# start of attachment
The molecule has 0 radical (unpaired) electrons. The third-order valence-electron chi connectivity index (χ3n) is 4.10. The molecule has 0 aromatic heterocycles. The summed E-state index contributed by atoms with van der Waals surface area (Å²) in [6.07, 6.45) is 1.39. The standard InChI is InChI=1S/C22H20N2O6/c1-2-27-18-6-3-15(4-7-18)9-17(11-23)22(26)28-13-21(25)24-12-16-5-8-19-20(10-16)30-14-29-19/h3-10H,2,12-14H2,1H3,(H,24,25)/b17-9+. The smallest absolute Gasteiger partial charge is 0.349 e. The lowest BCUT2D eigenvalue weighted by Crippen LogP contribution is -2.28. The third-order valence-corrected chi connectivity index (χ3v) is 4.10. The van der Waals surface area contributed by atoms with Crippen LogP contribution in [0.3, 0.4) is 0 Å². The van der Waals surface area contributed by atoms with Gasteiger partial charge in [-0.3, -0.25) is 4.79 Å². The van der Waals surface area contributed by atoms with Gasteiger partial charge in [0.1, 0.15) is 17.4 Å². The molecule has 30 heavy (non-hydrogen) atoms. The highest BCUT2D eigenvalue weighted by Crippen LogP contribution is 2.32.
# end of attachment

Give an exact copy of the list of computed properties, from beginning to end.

The molecule has 0 radical (unpaired) electrons. The third-order valence-electron chi connectivity index (χ3n) is 4.10. The molecule has 0 aromatic heterocycles. The summed E-state index contributed by atoms with van der Waals surface area (Å²) in [6.07, 6.45) is 1.39. The standard InChI is InChI=1S/C22H20N2O6/c1-2-27-18-6-3-15(4-7-18)9-17(11-23)22(26)28-13-21(25)24-12-16-5-8-19-20(10-16)30-14-29-19/h3-10H,2,12-14H2,1H3,(H,24,25)/b17-9+. The smallest absolute Gasteiger partial charge is 0.349 e. The lowest BCUT2D eigenvalue weighted by Crippen LogP contribution is -2.28. The third-order valence-corrected chi connectivity index (χ3v) is 4.10. The van der Waals surface area contributed by atoms with Crippen LogP contribution in [0.3, 0.4) is 0 Å². The van der Waals surface area contributed by atoms with Gasteiger partial charge in [-0.3, -0.25) is 4.79 Å². The van der Waals surface area contributed by atoms with Gasteiger partial charge in [0.1, 0.15) is 17.4 Å². The molecule has 30 heavy (non-hydrogen) atoms. The highest BCUT2D eigenvalue weighted by Crippen LogP contribution is 2.32.